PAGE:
Ants in a Nutshell

Written by Curator Emeritus Bob Glotzhober

Some ants are nutty. More on that shortly.

In general, ants are truly amazing animals. The famed ecologist, E. O. Wilson, has estimated that all the ants in the world if placed on a balance scale would equal the weight of all the humans in the world. In some tropical areas, the biomass of ants equals 15 to 25% of the total terrestrial animal biomass. That is more than all the vertebrates in the area combined. Truly, ants are very, very numerous and highly diverse, with 22,000 known species world-wide. Ohio has 126 known species of ants. But without thinking about it, you already knew that! We see ants in our houses, in our gardens, on the sidewalks, and you cannot set down a picnic basket without ants inviting themselves to lunch! Ouch ants in our pants. Thank goodness no ants are the size of a dog.

You might assume that with so many ants in the world, that they would be very important ecologically. Remember, assumptions are dangerous! But this assumption would be right on target. Most ants are generalists, but some are strictly predatory, others are scavengers, others eat flower nectar, honeydew secreted by aphids, or seeds. Some ants harvest leaves to carry into their underground nests, but dont eat the leaves. In storage in the dark, damp environment, the leaves grow fungi and the ants eat the fungus! Their foraging may suppress populations of pest insects. Their tunnels and nests help aerate the soil. In Africa and South America, native peoples have learned to use large species of ants to close wounds. The flesh from a cut is squeezed together, and then a large ant is held close, and after biting the wound, the ants head is severed and the heads of several such ants remains holding the wound together as a natural suture!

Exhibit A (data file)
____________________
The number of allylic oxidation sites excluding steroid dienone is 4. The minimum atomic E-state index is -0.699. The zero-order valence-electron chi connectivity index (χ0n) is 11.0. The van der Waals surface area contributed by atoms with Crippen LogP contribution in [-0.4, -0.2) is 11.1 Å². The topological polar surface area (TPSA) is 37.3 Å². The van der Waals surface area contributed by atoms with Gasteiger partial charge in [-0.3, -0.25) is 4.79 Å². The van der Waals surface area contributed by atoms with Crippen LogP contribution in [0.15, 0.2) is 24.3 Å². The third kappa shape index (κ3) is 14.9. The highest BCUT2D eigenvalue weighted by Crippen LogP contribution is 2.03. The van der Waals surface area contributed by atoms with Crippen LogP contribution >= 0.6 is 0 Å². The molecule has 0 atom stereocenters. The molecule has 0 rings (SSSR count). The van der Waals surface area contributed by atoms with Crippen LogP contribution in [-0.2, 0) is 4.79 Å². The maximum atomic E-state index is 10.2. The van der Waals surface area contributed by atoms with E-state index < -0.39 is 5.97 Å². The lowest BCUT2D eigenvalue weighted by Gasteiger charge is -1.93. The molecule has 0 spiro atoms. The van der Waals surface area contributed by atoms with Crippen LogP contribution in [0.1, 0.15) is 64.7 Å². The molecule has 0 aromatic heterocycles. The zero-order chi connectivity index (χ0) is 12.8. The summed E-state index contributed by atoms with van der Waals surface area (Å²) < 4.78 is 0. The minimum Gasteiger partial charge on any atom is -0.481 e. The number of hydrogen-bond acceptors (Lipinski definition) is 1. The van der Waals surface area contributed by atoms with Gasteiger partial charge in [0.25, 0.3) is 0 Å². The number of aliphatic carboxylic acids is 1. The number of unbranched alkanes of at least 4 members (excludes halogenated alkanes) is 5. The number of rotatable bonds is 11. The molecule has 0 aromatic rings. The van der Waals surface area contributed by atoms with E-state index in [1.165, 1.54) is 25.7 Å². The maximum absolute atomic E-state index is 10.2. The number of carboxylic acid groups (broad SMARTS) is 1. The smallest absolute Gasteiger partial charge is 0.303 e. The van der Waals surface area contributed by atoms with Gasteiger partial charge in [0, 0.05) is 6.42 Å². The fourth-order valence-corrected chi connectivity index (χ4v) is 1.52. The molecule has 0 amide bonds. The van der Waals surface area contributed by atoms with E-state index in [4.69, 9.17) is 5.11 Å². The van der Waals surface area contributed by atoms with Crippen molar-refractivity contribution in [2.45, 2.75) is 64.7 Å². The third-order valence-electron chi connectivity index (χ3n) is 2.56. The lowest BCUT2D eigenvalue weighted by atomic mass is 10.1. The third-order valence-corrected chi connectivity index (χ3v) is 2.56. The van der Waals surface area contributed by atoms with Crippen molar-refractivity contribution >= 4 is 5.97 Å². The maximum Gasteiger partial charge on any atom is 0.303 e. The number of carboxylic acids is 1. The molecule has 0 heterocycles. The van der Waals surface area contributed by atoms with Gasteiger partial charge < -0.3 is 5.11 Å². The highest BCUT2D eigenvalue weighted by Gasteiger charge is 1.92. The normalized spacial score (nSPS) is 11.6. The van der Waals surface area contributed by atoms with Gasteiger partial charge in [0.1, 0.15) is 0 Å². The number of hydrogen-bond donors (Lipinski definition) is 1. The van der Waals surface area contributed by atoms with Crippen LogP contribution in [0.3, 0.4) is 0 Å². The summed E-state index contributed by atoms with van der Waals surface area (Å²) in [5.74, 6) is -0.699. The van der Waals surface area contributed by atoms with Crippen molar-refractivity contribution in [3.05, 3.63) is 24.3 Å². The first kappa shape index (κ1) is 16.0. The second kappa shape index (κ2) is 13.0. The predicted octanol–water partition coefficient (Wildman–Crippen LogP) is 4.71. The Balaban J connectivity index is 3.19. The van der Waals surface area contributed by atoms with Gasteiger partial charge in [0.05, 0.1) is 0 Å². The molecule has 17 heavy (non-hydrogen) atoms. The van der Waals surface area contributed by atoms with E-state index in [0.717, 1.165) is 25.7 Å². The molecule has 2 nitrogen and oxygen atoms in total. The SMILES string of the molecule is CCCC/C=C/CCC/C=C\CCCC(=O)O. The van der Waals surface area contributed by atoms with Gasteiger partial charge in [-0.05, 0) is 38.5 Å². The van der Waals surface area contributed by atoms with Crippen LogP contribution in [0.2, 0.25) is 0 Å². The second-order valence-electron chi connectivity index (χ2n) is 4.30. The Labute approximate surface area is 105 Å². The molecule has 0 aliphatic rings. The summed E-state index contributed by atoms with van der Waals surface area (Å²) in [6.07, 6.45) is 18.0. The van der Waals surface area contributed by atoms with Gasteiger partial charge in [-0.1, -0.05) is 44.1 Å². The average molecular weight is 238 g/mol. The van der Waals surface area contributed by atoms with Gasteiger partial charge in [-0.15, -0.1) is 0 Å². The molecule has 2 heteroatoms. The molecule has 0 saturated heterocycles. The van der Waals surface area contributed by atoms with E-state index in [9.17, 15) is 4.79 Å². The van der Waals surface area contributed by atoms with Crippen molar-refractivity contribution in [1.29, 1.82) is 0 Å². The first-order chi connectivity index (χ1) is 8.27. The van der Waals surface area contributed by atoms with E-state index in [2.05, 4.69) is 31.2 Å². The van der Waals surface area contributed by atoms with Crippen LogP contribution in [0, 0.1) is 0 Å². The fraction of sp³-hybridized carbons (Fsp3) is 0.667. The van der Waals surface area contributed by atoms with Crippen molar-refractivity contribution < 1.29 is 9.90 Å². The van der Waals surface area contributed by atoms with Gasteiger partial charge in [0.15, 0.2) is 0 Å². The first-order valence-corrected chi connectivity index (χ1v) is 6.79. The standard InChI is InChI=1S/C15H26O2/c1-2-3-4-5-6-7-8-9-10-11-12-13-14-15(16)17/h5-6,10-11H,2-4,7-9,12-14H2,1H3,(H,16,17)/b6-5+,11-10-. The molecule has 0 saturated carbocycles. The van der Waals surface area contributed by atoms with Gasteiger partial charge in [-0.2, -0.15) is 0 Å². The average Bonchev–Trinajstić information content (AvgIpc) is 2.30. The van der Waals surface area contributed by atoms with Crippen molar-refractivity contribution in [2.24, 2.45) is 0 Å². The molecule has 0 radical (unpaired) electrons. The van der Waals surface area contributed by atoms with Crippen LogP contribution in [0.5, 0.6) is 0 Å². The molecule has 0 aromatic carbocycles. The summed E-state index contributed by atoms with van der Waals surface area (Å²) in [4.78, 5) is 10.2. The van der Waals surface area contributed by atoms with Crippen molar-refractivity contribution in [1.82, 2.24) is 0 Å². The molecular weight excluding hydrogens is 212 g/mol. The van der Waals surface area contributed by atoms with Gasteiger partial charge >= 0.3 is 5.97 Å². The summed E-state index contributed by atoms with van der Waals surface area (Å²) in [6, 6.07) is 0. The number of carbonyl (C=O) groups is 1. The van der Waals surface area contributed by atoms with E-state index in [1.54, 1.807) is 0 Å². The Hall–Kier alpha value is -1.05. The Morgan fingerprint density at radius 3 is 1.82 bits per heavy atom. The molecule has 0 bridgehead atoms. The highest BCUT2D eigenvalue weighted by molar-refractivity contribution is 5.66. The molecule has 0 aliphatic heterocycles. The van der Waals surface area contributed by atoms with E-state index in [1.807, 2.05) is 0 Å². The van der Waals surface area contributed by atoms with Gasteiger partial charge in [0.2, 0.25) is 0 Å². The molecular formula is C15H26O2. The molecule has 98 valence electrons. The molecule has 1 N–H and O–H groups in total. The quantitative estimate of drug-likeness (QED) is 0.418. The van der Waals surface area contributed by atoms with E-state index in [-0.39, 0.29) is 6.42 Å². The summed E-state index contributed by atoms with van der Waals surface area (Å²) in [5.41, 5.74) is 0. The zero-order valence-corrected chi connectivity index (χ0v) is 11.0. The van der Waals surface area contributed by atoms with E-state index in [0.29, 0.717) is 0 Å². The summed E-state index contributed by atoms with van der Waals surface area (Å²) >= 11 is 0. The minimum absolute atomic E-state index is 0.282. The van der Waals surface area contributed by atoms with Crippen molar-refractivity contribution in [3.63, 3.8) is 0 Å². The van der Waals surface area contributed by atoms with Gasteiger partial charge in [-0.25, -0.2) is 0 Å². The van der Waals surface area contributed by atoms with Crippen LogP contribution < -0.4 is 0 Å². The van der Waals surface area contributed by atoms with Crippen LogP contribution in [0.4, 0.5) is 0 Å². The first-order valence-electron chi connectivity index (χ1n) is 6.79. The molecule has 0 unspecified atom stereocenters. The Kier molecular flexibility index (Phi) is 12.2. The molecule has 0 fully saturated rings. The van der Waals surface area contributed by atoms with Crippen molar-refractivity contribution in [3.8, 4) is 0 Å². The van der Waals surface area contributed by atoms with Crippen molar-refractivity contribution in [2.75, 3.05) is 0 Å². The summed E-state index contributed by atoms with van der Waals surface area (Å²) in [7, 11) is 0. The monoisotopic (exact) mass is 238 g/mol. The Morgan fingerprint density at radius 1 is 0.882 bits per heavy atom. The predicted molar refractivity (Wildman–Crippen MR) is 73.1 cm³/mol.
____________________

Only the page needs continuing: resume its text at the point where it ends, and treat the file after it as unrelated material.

Here in Ohio (and all over the world actually) some ants collect seeds from flowering plants. Over the past 110 to 130 million years ants and flowering plants have evolved together to form an amazing and jointly beneficial adaptation. Seeds of many of our spring wildflowers have an added structure attached to them known as an elaiosome. This is a sac rich in high energy lipids (fats). But neither the wildflower nor its seed makes any direct use of the elaiosome. Instead, foraging ants collect the seeds with the attached elaiosome and carry them underground into their nest. Here the ants feed the lipids to their larvae leaving the seeds in a perfect setting to germinate and grow. If the same seeds were left scattered on the surface they would either fail to germinate or be eaten by mice and birds. Ohio’s state wildflower, the Large-flowered Trillium, is just one of several spring wildflowers that benefits from this arrangement.